I let the cat out of the bag on social media yesterday – we are in the process of buying a house, with a garden. The garden that may become mine is pretty much a blank canvas, and although I have thought about it I haven’t come to any firm conclusions on the kind of garden I would like it to become. I will tell you more about the garden when (if?) it becomes the garden that will be mine. In the meantime, it was fun to visit the archives and resurrect an article that lists my favourite plants from 2008….
As a kitchen gardener, my favourite plants are the ones that grow well for me and in my garden and provide something tasty to eat – the ones I look forward to growing all year. Many of my favourite plants grow during the winter months, when just having something growing in the kitchen garden is a satisfaction in itself.
First on the list are Jerusalem artichokes, or sunchokes. They’re a fabulously easy plant to grow, requiring almost no care and attention. They’ll survive hot summers, wet winters and everything in between to give a bountiful winter harvest when there’s not much else to gather. Some people, I know, aren’t as fond of their invasive tendencies or the gas that eating them tend to produce, but they make a lovely soup and are a winter treat.
Garlic is another plant that grows through the winter without any trouble, and even in a small garden you can grow enough bulbs to last you through much of the year. I grow two types of garlic – soft necked garlic, which stores for a long time, and hard necked garlic which grows beautiful curly flowering scapes and it therefore sometimes called Serpent garlic.
Continuing in the same vein, onions are my third favorite plant. I grow Japanese onions from sets, planted in the fall and left to overwinter. They provide a slightly earlier harvest than onions planted in the spring, but I just love having plants growing through the bleak winters.
Another overwintering favorite is chard and leaf beet, two related vegetables that provide leafy greens in all but the nastiest winter weather. Chard is a large plant with glossy green leaves and colored leaf ribs – so beautiful that many people grow it in their flower borders. Leaf beet is its smaller cousin, plain green but good tempered and so easy to grow. A dash of color in the vegetable garden in all weathers, a harvest of healthy leaves for the kitchen and a firm favorite with the other occupants of my garden – the chickens.
My last winter favorite is the last to provide a harvest – the purple sprouting broccoli. Purple sprouting broccoli is one of the tortoises of the kitchen garden. Grown from seed in the spring time it grows for a whole year before it produces the flower buds that we eat, but the harvest comes during the ‘hungry gap’ when there’s not much food coming from the garden. And beyond that, it’s delicate and buttery flavor is well worth the wait and one of the major joys of homegrown vegetables. Its season may be short and long-awaited, but it’s not a treat you can pass up.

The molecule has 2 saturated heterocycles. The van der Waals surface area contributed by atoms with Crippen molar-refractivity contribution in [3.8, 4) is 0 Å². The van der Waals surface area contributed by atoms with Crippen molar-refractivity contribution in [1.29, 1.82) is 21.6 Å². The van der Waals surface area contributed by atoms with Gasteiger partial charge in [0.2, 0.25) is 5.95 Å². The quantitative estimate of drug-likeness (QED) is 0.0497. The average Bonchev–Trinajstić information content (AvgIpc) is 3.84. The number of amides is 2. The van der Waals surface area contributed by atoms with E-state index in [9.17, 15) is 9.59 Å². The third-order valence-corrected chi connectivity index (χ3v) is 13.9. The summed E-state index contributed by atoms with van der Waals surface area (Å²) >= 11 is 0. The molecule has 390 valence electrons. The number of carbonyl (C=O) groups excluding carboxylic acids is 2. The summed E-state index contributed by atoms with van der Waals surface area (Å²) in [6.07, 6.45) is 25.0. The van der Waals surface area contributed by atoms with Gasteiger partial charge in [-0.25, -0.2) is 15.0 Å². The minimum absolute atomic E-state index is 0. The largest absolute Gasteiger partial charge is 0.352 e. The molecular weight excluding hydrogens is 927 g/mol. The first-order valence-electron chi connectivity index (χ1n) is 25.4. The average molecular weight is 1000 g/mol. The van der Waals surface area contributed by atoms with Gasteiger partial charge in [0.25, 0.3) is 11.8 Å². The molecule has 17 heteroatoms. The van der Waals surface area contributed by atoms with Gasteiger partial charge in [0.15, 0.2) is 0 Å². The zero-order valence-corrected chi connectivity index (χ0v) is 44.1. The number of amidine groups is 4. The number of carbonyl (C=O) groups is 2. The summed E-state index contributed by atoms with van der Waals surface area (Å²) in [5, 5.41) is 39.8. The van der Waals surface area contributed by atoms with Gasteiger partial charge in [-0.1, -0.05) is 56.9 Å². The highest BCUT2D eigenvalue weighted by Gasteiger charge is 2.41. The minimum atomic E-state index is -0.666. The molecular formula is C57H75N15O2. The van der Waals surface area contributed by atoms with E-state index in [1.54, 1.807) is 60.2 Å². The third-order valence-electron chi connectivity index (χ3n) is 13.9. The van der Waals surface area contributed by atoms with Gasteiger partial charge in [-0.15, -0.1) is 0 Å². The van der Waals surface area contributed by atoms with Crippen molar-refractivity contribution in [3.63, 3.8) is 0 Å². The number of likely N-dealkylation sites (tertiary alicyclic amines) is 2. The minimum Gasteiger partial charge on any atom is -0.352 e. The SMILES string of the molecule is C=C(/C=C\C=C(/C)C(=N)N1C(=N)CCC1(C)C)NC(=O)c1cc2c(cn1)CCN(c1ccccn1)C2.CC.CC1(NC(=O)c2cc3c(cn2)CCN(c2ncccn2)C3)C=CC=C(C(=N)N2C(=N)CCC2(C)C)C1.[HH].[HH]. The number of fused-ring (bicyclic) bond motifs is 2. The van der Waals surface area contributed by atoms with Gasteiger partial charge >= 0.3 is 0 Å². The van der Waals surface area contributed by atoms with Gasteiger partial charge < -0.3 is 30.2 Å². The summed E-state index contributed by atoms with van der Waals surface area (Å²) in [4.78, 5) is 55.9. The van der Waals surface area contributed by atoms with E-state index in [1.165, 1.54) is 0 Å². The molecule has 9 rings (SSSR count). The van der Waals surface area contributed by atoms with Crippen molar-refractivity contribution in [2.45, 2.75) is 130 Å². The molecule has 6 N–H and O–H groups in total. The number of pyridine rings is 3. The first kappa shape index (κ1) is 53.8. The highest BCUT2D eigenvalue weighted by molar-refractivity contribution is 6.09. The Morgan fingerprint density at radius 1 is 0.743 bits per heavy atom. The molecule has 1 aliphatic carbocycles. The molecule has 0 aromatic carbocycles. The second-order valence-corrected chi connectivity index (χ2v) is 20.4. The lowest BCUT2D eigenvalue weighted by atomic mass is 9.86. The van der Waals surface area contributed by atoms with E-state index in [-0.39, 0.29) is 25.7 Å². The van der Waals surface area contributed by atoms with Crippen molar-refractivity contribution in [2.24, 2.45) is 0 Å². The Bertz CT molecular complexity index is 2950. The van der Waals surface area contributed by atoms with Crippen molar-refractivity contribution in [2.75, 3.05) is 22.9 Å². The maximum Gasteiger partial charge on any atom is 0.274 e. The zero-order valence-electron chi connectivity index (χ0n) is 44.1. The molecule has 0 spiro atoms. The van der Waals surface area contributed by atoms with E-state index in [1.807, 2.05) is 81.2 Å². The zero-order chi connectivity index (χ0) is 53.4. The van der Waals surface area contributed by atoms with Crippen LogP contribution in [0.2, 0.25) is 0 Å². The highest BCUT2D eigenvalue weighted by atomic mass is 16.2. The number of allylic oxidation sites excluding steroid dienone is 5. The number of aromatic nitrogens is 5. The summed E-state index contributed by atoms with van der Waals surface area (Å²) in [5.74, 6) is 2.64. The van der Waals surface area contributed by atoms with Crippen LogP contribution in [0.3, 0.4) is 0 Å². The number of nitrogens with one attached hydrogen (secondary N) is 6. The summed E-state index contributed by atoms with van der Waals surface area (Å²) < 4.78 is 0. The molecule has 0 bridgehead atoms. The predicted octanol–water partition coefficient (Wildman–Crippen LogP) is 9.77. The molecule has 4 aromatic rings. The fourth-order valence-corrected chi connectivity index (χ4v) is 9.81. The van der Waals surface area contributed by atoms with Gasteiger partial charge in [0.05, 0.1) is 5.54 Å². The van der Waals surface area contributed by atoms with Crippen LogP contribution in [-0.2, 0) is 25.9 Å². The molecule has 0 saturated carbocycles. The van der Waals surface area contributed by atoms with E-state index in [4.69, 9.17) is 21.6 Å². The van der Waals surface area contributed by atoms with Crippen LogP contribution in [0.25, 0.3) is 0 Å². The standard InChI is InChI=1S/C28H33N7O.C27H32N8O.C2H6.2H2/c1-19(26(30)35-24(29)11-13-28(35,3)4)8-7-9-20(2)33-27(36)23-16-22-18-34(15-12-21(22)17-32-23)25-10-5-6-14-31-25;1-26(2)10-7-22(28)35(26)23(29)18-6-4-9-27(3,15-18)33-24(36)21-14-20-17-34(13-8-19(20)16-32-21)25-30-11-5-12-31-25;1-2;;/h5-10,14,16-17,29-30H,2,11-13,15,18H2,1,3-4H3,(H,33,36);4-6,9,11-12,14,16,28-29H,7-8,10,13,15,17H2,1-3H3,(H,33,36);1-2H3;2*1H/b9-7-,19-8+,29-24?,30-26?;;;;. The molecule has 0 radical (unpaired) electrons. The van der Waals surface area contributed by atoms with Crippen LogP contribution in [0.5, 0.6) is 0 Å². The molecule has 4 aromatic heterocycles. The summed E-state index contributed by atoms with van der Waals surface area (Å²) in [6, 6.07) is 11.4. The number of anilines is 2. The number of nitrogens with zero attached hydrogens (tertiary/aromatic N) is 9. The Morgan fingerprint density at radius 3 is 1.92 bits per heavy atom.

Around about the time that the purple sprouting broccoli is thinking about flowering, my dwarf nectarine is doing the same. It’s much more conventionally beautiful – with striking deep red flower buds that open in exuberant magenta flowers. I keep it in the greenhouse to prevent the leaf curl fungus attacking, which means that hand pollination is one of my spring rituals, and an absolute must to guarantee a mouth-watering harvest of juicy fruit later in the year.
French beans are the next favorite to come into season. Tender plants that can’t be grown until the risk of frost has passed, they’re often battered by inclement weather early in the summer and much mourned. But when they do thrive they are gloriously beautiful plants, with deep green and heart-shaped leaves and pretty flowers. A close inspection a few days after the first flowers appear reveals a joyous sight – the first tiny bean pods forming, which rapidly swell to harvest size. A happy French bean plant provides harvests all summer long.
And while the beans are still flowering and growing new pods, the raspberries come into season. Fresh raspberries are a seasonal delight, loved by almost everyone, but until you’ve tasted a homegrown raspberry, picked and eaten right there in the garden, still warm from the summer sun, then you can’t begin to imagine what you’re missing.
An eagerly awaited autumn event is the ripening of the apples. I only have one small apple tree, but watching the fruits swell and ripen over the summer is a feast of anticipation. Nothing can beat the thrill of picking and eating your own apple, straight off the tree. And when the last of the apples is harvested, the bean plants have died back and the raspberries have stopped fruiting, it’s time to plant the onions, the garlic and the chard in anticipation of winter harvests ahead.
Apart from the nectarine, which was never fruitful and was abandoned when I sold the old house, I would happily have all of these plants in the new garden (assuming they fit in with the plan). I was very sad to have leave my apple tree behind.
What are your favourite plants?